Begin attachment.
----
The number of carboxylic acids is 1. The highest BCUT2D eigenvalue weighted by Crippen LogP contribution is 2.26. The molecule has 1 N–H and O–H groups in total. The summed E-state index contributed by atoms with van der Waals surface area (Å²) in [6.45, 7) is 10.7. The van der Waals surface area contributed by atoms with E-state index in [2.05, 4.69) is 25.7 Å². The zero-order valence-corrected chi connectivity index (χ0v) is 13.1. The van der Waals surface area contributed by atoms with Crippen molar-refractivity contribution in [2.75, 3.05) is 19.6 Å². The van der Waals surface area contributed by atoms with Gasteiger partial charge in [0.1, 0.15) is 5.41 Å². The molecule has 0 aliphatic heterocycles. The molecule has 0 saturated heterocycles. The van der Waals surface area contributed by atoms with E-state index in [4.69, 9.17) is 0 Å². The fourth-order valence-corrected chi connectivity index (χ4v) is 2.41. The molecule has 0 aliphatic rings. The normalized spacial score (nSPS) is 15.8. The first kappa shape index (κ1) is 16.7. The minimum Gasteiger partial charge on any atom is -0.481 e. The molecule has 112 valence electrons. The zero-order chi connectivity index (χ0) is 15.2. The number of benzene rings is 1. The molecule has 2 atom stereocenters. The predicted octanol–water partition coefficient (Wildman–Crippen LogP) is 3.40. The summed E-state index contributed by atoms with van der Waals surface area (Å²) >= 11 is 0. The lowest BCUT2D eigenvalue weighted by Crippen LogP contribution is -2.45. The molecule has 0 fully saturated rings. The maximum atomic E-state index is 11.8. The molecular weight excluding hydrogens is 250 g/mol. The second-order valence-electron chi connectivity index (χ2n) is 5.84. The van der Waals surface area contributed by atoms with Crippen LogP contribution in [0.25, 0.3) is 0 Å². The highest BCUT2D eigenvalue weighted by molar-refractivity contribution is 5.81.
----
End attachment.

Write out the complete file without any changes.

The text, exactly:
The number of carboxylic acids is 1. The highest BCUT2D eigenvalue weighted by Crippen LogP contribution is 2.26. The molecule has 1 N–H and O–H groups in total. The summed E-state index contributed by atoms with van der Waals surface area (Å²) in [6.45, 7) is 10.7. The van der Waals surface area contributed by atoms with E-state index in [2.05, 4.69) is 25.7 Å². The zero-order valence-corrected chi connectivity index (χ0v) is 13.1. The van der Waals surface area contributed by atoms with Crippen molar-refractivity contribution in [2.75, 3.05) is 19.6 Å². The van der Waals surface area contributed by atoms with Gasteiger partial charge in [0.1, 0.15) is 5.41 Å². The molecule has 0 aliphatic heterocycles. The molecule has 0 saturated heterocycles. The van der Waals surface area contributed by atoms with E-state index in [4.69, 9.17) is 0 Å². The fourth-order valence-corrected chi connectivity index (χ4v) is 2.41. The molecule has 0 aliphatic rings. The normalized spacial score (nSPS) is 15.8. The first kappa shape index (κ1) is 16.7. The minimum Gasteiger partial charge on any atom is -0.481 e. The molecule has 112 valence electrons. The zero-order chi connectivity index (χ0) is 15.2. The number of benzene rings is 1. The molecule has 2 atom stereocenters. The predicted octanol–water partition coefficient (Wildman–Crippen LogP) is 3.40. The summed E-state index contributed by atoms with van der Waals surface area (Å²) >= 11 is 0. The lowest BCUT2D eigenvalue weighted by Crippen LogP contribution is -2.45. The molecule has 0 fully saturated rings. The maximum atomic E-state index is 11.8. The molecular weight excluding hydrogens is 250 g/mol. The second-order valence-electron chi connectivity index (χ2n) is 5.84. The van der Waals surface area contributed by atoms with Crippen LogP contribution in [0.25, 0.3) is 0 Å². The highest BCUT2D eigenvalue weighted by molar-refractivity contribution is 5.81.